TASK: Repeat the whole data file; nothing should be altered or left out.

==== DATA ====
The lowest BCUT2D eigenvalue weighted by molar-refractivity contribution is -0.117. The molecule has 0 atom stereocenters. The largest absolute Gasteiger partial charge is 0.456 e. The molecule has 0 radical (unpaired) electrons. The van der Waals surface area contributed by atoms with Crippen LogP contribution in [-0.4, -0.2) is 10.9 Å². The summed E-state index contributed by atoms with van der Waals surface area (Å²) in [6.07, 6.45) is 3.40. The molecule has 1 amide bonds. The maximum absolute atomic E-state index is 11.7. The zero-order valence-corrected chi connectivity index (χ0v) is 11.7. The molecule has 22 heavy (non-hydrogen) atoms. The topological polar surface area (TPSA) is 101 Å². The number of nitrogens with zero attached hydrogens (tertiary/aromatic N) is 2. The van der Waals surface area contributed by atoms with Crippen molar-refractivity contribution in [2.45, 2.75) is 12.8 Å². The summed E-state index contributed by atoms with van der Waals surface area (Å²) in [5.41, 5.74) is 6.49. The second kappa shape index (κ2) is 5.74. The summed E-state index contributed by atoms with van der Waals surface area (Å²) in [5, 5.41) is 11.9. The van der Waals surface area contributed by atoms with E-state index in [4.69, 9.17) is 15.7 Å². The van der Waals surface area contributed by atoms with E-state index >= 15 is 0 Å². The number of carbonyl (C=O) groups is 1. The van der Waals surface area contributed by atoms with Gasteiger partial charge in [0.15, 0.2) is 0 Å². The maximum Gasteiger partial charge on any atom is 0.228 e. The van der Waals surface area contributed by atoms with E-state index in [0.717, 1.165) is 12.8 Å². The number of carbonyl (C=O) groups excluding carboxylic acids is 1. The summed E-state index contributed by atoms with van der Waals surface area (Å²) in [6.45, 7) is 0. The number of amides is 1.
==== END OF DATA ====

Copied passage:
The lowest BCUT2D eigenvalue weighted by molar-refractivity contribution is -0.117. The molecule has 0 atom stereocenters. The largest absolute Gasteiger partial charge is 0.456 e. The molecule has 0 radical (unpaired) electrons. The van der Waals surface area contributed by atoms with Crippen LogP contribution in [-0.4, -0.2) is 10.9 Å². The summed E-state index contributed by atoms with van der Waals surface area (Å²) in [6.07, 6.45) is 3.40. The molecule has 1 amide bonds. The maximum absolute atomic E-state index is 11.7. The zero-order valence-corrected chi connectivity index (χ0v) is 11.7. The molecule has 22 heavy (non-hydrogen) atoms. The topological polar surface area (TPSA) is 101 Å². The number of nitrogens with zero attached hydrogens (tertiary/aromatic N) is 2. The van der Waals surface area contributed by atoms with Crippen molar-refractivity contribution in [2.45, 2.75) is 12.8 Å². The summed E-state index contributed by atoms with van der Waals surface area (Å²) in [5.41, 5.74) is 6.49. The second kappa shape index (κ2) is 5.74. The summed E-state index contributed by atoms with van der Waals surface area (Å²) in [5, 5.41) is 11.9. The van der Waals surface area contributed by atoms with E-state index in [4.69, 9.17) is 15.7 Å². The van der Waals surface area contributed by atoms with E-state index >= 15 is 0 Å². The number of carbonyl (C=O) groups is 1. The van der Waals surface area contributed by atoms with Gasteiger partial charge in [0.15, 0.2) is 0 Å². The maximum Gasteiger partial charge on any atom is 0.228 e. The van der Waals surface area contributed by atoms with E-state index in [0.717, 1.165) is 12.8 Å². The number of carbonyl (C=O) groups excluding carboxylic acids is 1. The summed E-state index contributed by atoms with van der Waals surface area (Å²) in [6.45, 7) is 0. The number of amides is 1.